My teammate, Jennifer Peine and I began fundraising and getting the Jeep ready. As I talked with family and friends and strangers about this new all women’s event that we were going to participate in, I began realizing that not many women thought they could do something like this even though they were very capable of it. My reason for participating in the Rebelle Rally expanded to wanting to show women that the only limits in life are the ones they place upon themselves.
This summer I went to Sandblast, a family-oriented Scrambler Jeep event, at Silver Lake Sand Dunes in Silver Lake, MI. My objective was to learn how to drive on sand. A significant part of the Rebelle Rally will be in the sand dunes of California and I had no experience with sand.
“It’s just like driving in snow,” said Eric Walton.
“But warmer,” chimed in my husband Hugh.
Yes, it turned out that driving in sand is very similar to driving in snow. The key to both is don’t stop until you get to a place where you know you can get started again.
One evening at Sandblast the women were at the picnic table visiting, while our husbands talked shop with their heads under a hood. While we were chatting I had an interesting realization about why many women only ride and don’t drive. I knew that it did not apply to all women, but it does to many.
A lot of women do not get the chance to learn how to change a tire let alone fix brakes. When their husband is working in the garage she is often the one taking care of the kids and making supper. When he is the one who has spent countless hours replacing parts and repairing broken tie rods, he is often reluctant to have someone else get behind the wheel in a situation where something might break, because he is the one who will have to fix it. So it is easier on the relationship and the Jeep for her to document the trip and read the map.
However it works best if one is willing to get behind the wheel and if something breaks be willing to get greasy and learn how to fix it. While learning how to fix something, I learned how it worked. Knowing how something works, such as the transfer case or rear differential (stuff the guys like to talk in code about, such as 4:1 or Dana 30), allows me to be a more confident driver.
I can distinctly remember the first time I got stuck in a deep puddle. Hubby was at work and friends were visiting. It was a beautiful day for a Jeep ride, until my Jeep stalled in a puddle and the starter wouldn’t work. Another Jeeper came along and offered to help me. Due to the drenched old starter, we turned my Jeep around – think 8 point turn with a winch on a two-track – and pulled me back through the puddle that I had just come out of. Back on dry trail he pulled me so I could pop the clutch to start the Jeep back up, which fortunately it did on the second try. I was proud that I was able, with help, to get it going again and back on pavement. However my husband was not quite as proud; he was thinking about all the water that had possibly leaked into the transmission, axles, and transfer case and how all those fluids would need to be replaced along with probably having to repack the wheel bearings. It was a great learning lesson for me in many ways.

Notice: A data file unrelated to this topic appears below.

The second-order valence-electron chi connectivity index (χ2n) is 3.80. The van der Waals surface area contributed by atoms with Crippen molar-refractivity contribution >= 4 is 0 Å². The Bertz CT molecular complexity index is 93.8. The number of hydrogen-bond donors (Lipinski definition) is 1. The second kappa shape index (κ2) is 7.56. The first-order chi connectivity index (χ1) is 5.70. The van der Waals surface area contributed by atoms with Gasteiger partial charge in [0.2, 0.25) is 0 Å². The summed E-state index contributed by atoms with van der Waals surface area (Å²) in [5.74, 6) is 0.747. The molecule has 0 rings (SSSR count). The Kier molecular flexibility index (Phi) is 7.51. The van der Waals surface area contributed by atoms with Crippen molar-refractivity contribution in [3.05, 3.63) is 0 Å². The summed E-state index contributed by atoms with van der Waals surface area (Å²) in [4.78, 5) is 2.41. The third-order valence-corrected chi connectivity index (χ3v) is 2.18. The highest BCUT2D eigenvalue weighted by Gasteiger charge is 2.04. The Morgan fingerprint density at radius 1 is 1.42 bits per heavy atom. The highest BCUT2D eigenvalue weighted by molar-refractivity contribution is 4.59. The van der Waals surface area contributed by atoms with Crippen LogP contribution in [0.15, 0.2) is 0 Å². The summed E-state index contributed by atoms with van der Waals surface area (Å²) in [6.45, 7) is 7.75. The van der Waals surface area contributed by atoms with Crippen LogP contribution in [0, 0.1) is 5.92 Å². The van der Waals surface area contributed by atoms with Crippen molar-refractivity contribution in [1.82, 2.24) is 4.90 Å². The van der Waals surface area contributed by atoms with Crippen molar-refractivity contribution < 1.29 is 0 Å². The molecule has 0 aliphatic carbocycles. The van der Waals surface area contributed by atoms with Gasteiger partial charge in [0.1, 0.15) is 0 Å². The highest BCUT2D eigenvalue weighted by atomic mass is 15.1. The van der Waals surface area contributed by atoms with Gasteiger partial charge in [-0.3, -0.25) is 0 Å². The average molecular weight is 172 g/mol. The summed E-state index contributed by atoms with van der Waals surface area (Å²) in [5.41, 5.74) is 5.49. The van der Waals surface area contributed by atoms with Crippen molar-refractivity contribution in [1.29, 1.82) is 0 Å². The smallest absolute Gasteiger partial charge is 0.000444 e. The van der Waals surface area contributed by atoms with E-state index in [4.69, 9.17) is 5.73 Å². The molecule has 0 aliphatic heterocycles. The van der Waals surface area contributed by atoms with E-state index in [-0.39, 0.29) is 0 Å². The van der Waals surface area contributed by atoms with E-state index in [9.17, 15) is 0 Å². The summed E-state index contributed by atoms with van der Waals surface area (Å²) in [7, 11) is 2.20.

Would he ever let me drive the Jeep again, by myself? I wasn’t sure. Time passed and many dinner table lessons later I was driving again by myself. I was more confident because I knew more about how and why things worked the way they did. Dad had always encouraged me to be inquisitive and not hesitate to give something a try, such as playing soccer. Now I was finding that watching Pele play all those years ago was still influencing me in my forties to be willing to do something different, to defy convention.
Although I really enjoy navigating and taking photographs, it’s fun to accept the challenge of figuring out how to negotiate the best way to get from Point A to Point B. It’s so rewarding to be able to say “I did it!” and know that next time I could set the bar higher.
Getting behind the wheel and taking on obstacles also helps reduce white-knuckle syndrome. By driving I have learned and better understand the forces necessary to make things happen, break, tilt, or roll over. This has allowed me to relax in the passenger seat when Hubby is negotiating a steep climb or v-notch.
Being more comfortable with a wrench in my hand and being in the driver’s seat gives me more confidence to accept challenges. Now I had another reason to compete in the inaugural women’s-only Rebelle Rally – to inspire other women that they are capable of doing something like this.
How will you know whether or not you can do something, until you try?